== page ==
United States District Court, W.D. Louisiana, Alexandria Division
PEREZ-MONTES, MAG. JUDGE
the court is a motion to dismiss indictment filed pro
se by the defendant, Theron Delawence Johnson
February 18, 2016, Johnson was arrested and detained for
violating the terms of his supervised release. Johnson admitted
to the six violations charged in the Petition for Revocation,
none of which appeared as offenses and/or charges set forth
in the indictment giving rise to this matter. On March 8,
2016, Johnson was sentenced to eight months in federal
custody and an additional 1 year of supervised release.
(Id. at Doc. 97). Johnson completed that sentence on
or about October 19, 2016.
25, 2016, Johnson was indicted by a federal grand jury for
narcotics offenses committed August 27, 2015 through November
27, 2015. The indictment remained sealed until June 8, 2016.
Johnson received notice from his attorney of the indictment
the following day.
6, 2016, the U.S. Marshal served Johnson with an arrest
warrant, in compliance with Fed.R.Crim.P 4(c), and Johnson
was formally arraigned.
filed the instant motion on February 28, 2017 alleging the
indictment should be dismissed as it was not filed in
compliance with the Speedy Trial Act, was not signed by the
appropriate Government attorney at the time of his initial
appearance and arraignment, and was improperly served. The
United States filed an opposition to the motion and the
matter is ripe for consideration and ruling.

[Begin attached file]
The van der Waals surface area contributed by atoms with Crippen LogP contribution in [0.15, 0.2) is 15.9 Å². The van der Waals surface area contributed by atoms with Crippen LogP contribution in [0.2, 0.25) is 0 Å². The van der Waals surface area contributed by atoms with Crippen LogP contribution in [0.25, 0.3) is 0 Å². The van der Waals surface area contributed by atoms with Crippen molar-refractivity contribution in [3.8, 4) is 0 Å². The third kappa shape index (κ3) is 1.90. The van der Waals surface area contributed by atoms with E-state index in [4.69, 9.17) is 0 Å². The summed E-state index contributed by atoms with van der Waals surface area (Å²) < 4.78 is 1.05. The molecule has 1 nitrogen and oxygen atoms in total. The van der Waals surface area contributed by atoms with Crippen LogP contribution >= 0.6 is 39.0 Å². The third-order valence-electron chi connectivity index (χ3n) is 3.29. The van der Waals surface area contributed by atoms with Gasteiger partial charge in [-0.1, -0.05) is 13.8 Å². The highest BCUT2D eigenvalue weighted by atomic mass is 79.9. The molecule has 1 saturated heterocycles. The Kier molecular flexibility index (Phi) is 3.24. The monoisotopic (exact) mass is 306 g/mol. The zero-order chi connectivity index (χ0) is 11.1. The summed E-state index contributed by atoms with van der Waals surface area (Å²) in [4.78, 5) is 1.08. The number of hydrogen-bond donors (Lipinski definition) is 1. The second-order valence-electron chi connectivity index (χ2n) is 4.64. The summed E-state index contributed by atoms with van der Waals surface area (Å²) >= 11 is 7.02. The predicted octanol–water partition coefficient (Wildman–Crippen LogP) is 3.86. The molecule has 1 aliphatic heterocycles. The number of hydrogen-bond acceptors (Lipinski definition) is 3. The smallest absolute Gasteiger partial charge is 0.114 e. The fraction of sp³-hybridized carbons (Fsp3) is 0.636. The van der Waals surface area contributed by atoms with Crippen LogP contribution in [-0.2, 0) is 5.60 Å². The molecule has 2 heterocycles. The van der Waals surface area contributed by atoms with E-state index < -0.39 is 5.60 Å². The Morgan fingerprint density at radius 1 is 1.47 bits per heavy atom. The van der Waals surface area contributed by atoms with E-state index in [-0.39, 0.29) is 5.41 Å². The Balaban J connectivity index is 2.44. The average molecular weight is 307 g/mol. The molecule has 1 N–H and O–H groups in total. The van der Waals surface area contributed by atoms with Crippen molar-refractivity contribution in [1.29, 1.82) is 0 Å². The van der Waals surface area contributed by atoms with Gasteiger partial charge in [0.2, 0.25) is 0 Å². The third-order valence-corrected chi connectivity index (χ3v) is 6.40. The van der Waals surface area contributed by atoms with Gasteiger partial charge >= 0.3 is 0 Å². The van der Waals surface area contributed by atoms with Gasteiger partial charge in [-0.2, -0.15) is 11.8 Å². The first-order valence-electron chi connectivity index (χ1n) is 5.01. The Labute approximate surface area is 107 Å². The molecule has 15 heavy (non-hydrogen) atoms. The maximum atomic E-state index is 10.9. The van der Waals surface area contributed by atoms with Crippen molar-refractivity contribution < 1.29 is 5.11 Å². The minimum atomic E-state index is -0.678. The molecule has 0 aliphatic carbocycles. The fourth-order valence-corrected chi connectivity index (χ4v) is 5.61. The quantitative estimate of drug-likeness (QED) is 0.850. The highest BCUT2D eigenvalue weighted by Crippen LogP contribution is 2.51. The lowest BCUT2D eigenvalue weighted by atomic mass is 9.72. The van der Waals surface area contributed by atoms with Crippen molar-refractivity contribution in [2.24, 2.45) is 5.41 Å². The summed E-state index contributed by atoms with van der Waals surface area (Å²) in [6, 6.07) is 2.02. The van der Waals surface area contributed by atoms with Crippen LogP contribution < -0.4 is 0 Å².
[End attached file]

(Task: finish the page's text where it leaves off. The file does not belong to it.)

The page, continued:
alleges the indictment should be dismissed because it does
not comply with the terms of the Speedy Trial Act, 18U.S.C.
§§3161, etseq. Johnson contends the
indictment was not filed within 30 days of his arrest as
required by 18 U.S.C. §3161(b). Johnson misinterprets
the applicability of this section of the statute. Section
3161(b) applies to those instances where an indictment or
charge was not issued prior to the defendant's arrest.
United States v. Perez, 845 F.2d 100, 101
(5th Cir.1988). Additionally, Johnson fails to
understand that his arrest for supervised release violations
is separate and distinct from the indictment which led to
this case. As explained by the Second Circuit in United
States v. Patterson, 135 Fed.Appx. 469, 473-74
(2ndCir.2005), speedy trial delays do not commence
to run until an indictment is filed. Even when the charges in
the indictment stem from the same facts which led to an
arrest for supervised release violations, the offenses are
considered separate and the delays set forth in 18 U.S.C.
§3161 have no application. Accordingly, there is no
speedy trial violation.
argument that his Fifth Amendment rights were somehow
violated because Assistant U.S. Attorney Allison D. Bushnell
wasn't present at arraignment, and, therefore, could not
have signed the indictment is also misplaced. While
Fed.R.Crim.P. 7(c)(1) requires an indictment be signed by
"an attorney for the Government", there is no
requirement that it be signed by the attorney who handles the
matter much less that it be signed at the time a defendant
appears for initial appearance and/or arraignment. As noted
by the Government, the purpose of the signature by "an
attorney for the Government" is to ensure the United
States joins with the Grand Jury in issuing an indictment.
United States v. Cox, 342 F.2d 167, 172
we address Johnson's allegation that service of the
indictment was improper because notice was mailed to his
attorney. This allegations also lacks merit. Johnson was
properly served on July 6, 2016 by the United States
Marshal's Service with the arrest warrant issued by
United States Magistrate Judge Hornsby on the date the
indictment was filed, May 25, 2016. See Fed.R.Crim.P. 4(c).
For all of the foregoing reasons, it is hereby
that Johnson's Motion to Dismiss Indictment (Doc. 112) is
DENIED. Trial of this matter will commence as ...